It is perhaps wiser to look at the call for papers of DLH2020. The call starts with a summary of the various ways digitization and computers affect the field of legal history. Digital tools are used to gather information, they can assist in the exploration and analysis of information, and they help you to publish and connect research results. Databases offer access to legislation and to case law, in a number of cases for considerable historical periods, too. A second main point is the way digital humanities transcend the borders of disciplines. Apart from the problems inter- and transdiscplinarity pose themselves, adjusting existing digital tools, approaches and methods to meet such problems can have a major impact even when changes seem slight. Such unexpected turns can in the end also prove to be most helpful and literally path-breaking. However, the presence of digital humanities has not yet led to decisive changes in the ordinary practice of legal historians. The MPIeR dedicated in 2016 a part of issue 24 of the journal Rg/Rechtsgeschichte-Legal History to contributions discussing the role of digital humanities for legal history. The Law and History Review, too, published an issue on Digital Law and History [34/4 (2016)] with a focus on Anglo-American practice.

The purpose of the DLH 2020 conference will be first of all to get a more complete and balanced view of digital humanities and legal history, both on the theoretical level and in actual practice. The call of papers contains a fair number of possible questions for papers and posters: What do digital humanities bring that would not have been possible without them? How do they influence your approach and methods? Can we use methods of analysis common to DH also for legal history? What chances are there to use modelling to deal with questions concerning legal history? What about using Big Data or engaging in data-driven research? Which limits confront legal historians? Are there possibilities in DH we clearly can use to our benefit? An important question comes at the end of the call of papers: what resources are lacking until now? Proposals can be submitted before September 15, 2019 to dlh@rg.mpg.de.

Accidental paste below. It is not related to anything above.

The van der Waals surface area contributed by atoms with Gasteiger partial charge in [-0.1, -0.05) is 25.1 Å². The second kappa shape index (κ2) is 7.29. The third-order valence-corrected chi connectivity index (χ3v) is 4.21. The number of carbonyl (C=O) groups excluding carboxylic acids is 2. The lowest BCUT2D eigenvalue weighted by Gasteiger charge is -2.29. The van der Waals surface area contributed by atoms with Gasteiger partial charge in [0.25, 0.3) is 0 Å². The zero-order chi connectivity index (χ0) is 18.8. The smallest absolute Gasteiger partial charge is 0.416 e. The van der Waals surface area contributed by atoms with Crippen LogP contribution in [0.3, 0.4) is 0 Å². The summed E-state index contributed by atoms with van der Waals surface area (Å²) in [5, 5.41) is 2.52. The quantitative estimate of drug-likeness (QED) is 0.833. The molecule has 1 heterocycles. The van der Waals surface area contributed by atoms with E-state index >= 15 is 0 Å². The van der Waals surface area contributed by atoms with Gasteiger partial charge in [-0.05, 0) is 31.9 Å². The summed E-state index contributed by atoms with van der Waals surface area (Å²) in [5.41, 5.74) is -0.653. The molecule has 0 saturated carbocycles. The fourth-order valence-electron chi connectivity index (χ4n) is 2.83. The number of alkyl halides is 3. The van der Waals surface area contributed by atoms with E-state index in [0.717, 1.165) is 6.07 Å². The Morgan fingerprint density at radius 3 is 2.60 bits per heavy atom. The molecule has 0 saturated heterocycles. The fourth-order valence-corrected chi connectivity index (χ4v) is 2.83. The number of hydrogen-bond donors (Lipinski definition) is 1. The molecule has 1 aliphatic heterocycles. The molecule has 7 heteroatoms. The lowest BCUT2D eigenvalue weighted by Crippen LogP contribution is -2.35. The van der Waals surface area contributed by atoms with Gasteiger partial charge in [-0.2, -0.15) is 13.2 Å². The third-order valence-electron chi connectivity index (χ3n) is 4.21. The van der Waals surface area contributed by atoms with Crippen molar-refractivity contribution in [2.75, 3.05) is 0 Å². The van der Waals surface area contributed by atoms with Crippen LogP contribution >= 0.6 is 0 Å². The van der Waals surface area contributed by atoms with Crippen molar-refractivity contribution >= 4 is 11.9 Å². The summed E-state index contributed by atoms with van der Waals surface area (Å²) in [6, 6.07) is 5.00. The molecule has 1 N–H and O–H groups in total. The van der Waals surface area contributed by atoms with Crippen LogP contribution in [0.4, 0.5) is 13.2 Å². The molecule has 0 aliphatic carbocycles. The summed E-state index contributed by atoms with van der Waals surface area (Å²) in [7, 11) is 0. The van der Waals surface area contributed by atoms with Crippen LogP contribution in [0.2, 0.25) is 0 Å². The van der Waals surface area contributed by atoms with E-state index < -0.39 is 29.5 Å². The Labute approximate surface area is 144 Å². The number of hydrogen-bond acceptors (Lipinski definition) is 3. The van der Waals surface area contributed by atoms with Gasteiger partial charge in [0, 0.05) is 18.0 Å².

The set of questions reminds me very much of the question medievalists asked and ask about other disciplines. You might not be able to use approaches, tools and methods without some modification, but it is by all means interesting and important to know about them. I think that it is wise to be aware with Tito Orlandi that no clear paradigm for DH bhas yet been developed, and this means it is also possible to contribute to the construction of this paradigm or at least to building best practices from many perspectives. Digital humanities will touch almost every field of humanities. Scholars of Classical Antiquity have perhaps taken a lead in using elements of digital humanities, not only for their own benefit, but also for making their set of disciplines – discipline in the singular will not do here! – also accessible to a wider public. Entering the fields of digital humanities can hold its surprises, but it is no longer an uncharted world where angels fear to tread. The conferences in Utrecht and Frankfurt am Main can surely help you to get in contact with those people who have taken the plunge into the world of digital humanities.

 

Guidance to Early Modern legal procedure in the Dutch Republic